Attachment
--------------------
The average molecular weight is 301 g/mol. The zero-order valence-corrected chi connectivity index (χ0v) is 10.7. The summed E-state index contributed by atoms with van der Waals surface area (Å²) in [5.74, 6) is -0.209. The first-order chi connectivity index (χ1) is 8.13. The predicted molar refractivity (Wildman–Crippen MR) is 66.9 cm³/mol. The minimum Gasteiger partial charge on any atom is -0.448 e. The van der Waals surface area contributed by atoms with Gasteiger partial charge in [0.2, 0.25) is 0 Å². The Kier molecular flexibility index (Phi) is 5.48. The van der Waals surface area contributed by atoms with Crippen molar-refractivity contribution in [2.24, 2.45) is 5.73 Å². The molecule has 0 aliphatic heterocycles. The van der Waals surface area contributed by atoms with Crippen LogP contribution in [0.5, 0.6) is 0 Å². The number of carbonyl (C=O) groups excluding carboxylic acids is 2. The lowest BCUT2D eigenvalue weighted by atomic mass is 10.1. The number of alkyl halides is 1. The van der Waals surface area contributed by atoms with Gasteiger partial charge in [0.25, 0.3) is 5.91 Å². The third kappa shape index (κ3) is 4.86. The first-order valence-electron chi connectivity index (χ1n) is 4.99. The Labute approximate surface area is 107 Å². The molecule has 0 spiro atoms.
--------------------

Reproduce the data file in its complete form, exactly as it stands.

The average molecular weight is 301 g/mol. The zero-order valence-corrected chi connectivity index (χ0v) is 10.7. The summed E-state index contributed by atoms with van der Waals surface area (Å²) in [5.74, 6) is -0.209. The first-order chi connectivity index (χ1) is 8.13. The predicted molar refractivity (Wildman–Crippen MR) is 66.9 cm³/mol. The minimum Gasteiger partial charge on any atom is -0.448 e. The van der Waals surface area contributed by atoms with Gasteiger partial charge in [0.2, 0.25) is 0 Å². The Kier molecular flexibility index (Phi) is 5.48. The van der Waals surface area contributed by atoms with Crippen molar-refractivity contribution in [2.24, 2.45) is 5.73 Å². The molecule has 0 aliphatic heterocycles. The van der Waals surface area contributed by atoms with Crippen LogP contribution in [0.5, 0.6) is 0 Å². The number of carbonyl (C=O) groups excluding carboxylic acids is 2. The lowest BCUT2D eigenvalue weighted by atomic mass is 10.1. The number of alkyl halides is 1. The van der Waals surface area contributed by atoms with Gasteiger partial charge in [0.25, 0.3) is 5.91 Å². The third kappa shape index (κ3) is 4.86. The first-order valence-electron chi connectivity index (χ1n) is 4.99. The Labute approximate surface area is 107 Å². The molecule has 0 spiro atoms.